Nearly 100 animals safely transferred from Kruger to Mozambique in collaborative conservation victory – SAPeople
Another victory for cross-border conservation, a series of successful wildlife transfers has enabled 27 zebras and 62 blue wildebeests to safely travel the 1,250 km journey from Kruger National Park in South Africa to Zinave National Park in Mozambique . These new arrivals are welcome additions to the more than 2,300 reintroduced animals that are now thriving as part of the restoration and management programs implemented at Zinave.
Since 2018, more than 700 animals have been transferred thanks to a donation from the South African Ministry of Forests, Fisheries and Environment to the Ministry of Lands and Environment of Mozambique, as they work together, with the support from the Peace Parks Foundation, to reconstitute and reconstruct key parks in the Greater Limpopo Transboundary Conservation Area. SA Environment Minister Barbara Creecy said:
“The translocation of species from Kruger National Park to Zinave National Park in
Mozambique is an important indication of how South Africa’s conservation success contributes to Africa’s rewilding. The success of the ongoing cross-border collaborations is an outstanding example of how African countries are working together to address conservation issues and develop the ecotourism sector.
The world-famous 2 million hectare Kruger National Park, managed by South African National Parks, offers a wildlife experience that ranks among the best in Africa. With over 147 mammal species thriving in abundant numbers thanks to many years of expert conservation management and protection strategies, the park is well positioned to support the restoration of decimated protected areas in neighboring southern African countries.
WATCH THE VIDEO: Rewilding Africa – From Kruger to Zinave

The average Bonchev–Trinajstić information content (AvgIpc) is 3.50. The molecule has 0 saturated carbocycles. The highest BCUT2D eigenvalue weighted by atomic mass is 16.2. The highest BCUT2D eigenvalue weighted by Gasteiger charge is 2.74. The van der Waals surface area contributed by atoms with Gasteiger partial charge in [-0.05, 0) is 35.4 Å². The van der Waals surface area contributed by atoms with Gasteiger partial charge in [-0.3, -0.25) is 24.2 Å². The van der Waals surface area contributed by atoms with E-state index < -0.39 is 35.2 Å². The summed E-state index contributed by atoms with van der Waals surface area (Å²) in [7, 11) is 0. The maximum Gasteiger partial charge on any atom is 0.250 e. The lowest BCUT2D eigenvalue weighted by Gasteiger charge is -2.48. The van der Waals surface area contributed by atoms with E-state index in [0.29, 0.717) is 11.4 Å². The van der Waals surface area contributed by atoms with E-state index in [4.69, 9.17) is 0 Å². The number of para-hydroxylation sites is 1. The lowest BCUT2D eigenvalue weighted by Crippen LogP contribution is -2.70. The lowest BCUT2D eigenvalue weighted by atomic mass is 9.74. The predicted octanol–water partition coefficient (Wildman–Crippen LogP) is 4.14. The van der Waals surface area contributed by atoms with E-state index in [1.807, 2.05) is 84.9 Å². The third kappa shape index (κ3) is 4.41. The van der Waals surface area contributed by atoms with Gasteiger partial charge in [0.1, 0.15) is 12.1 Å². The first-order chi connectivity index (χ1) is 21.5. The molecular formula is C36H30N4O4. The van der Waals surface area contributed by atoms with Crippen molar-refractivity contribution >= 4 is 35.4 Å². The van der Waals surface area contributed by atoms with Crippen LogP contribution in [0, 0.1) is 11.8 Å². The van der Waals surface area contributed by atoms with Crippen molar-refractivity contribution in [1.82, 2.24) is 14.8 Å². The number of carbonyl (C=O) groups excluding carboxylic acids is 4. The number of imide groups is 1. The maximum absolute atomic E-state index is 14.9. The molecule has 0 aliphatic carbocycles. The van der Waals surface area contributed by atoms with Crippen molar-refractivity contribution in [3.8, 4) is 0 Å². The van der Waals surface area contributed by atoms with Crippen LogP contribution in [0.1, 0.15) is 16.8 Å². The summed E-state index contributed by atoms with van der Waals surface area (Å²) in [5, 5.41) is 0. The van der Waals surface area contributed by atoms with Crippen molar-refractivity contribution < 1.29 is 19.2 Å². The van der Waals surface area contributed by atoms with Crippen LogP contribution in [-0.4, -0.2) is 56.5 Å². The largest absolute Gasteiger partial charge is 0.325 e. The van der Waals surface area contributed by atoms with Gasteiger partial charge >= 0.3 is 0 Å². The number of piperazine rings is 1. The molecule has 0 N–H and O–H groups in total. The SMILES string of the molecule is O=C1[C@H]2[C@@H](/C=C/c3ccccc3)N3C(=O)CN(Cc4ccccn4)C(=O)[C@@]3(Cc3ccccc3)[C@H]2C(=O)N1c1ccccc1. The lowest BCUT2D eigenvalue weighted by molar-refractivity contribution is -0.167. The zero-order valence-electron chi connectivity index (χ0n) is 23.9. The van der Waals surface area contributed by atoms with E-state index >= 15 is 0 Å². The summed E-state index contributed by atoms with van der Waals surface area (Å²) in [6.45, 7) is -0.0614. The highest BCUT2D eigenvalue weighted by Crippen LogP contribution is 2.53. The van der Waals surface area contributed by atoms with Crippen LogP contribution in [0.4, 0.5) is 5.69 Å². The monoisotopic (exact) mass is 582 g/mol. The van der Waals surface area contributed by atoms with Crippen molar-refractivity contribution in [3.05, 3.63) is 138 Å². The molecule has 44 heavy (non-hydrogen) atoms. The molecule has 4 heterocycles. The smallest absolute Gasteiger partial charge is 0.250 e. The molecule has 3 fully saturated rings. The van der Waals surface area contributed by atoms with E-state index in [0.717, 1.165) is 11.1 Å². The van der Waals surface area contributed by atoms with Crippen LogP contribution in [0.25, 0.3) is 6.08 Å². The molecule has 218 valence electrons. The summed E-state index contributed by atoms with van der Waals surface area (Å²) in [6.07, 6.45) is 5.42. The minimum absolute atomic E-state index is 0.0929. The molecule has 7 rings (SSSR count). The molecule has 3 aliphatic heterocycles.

The restoration of Zinave National Park has been one of the most remarkable in southern Africa
conservation success stories. After decades of human impacts that severely disrupted the 408,000 ha park’s natural ecosystems and healthy wildlife populations, work began to restore Zinave to its former glory in 2016, with the signing of a co-management agreement between the National Administration of Conservation Areas of Mozambique and the Peace Parks.
Through this partnership, significant investments have been made to improve conservation management, anti-poaching, infrastructure development, tourism development and community development interventions in the park.
Today, thanks to donations of wild animals from South Africa and Zimbabwe and thanks to the repopulation of other parts of Mozambique, Zinave now has 13 species, including impala, reedbuck, waterbuck, buffalo, the zebra, the wildebeest, the giraffe, the sable and the elephant.
Thriving in their safe and abundant habitat, these reintroduced populations have more than doubled in number to nearly 6,000 animals. With the rise of herbivore populations, the first predators – a clan of four spotted hyenas – were reintroduced into the park at the end of 2020 and have already produced their own offspring.
Mozambique’s Minister of Territory and Environment, Ivete Maibaze, says:
“It is encouraging to see how healthy populations of wildlife have boosted the potential of
increased tourism and related income opportunities in and around Zinave. The park is poised to become a major contributor to Mozambique’s ecotourism economies. We highly appreciate the cross-border partnerships we have with our government partners in South Africa and with the Peace Parks Foundation. It is a wonderful example of how regional partnerships can help build a more prosperous future for Southern Africa and its people.
Kruger and Zinave National Parks respectively form the westernmost and easternmost anchor parks of a transboundary vital wildlife corridor within the Greater Limpopo Transboundary Conservation Area.
Wildlife monitoring has identified various species, such as elephants, lions and wild dogs, which use this cross-border migration route to access water, food and breeding grounds. Ensuring healthy and protected ecosystems in these areas is therefore not only important for parks, but also for the region’s environmental well-being, its natural resources and human development.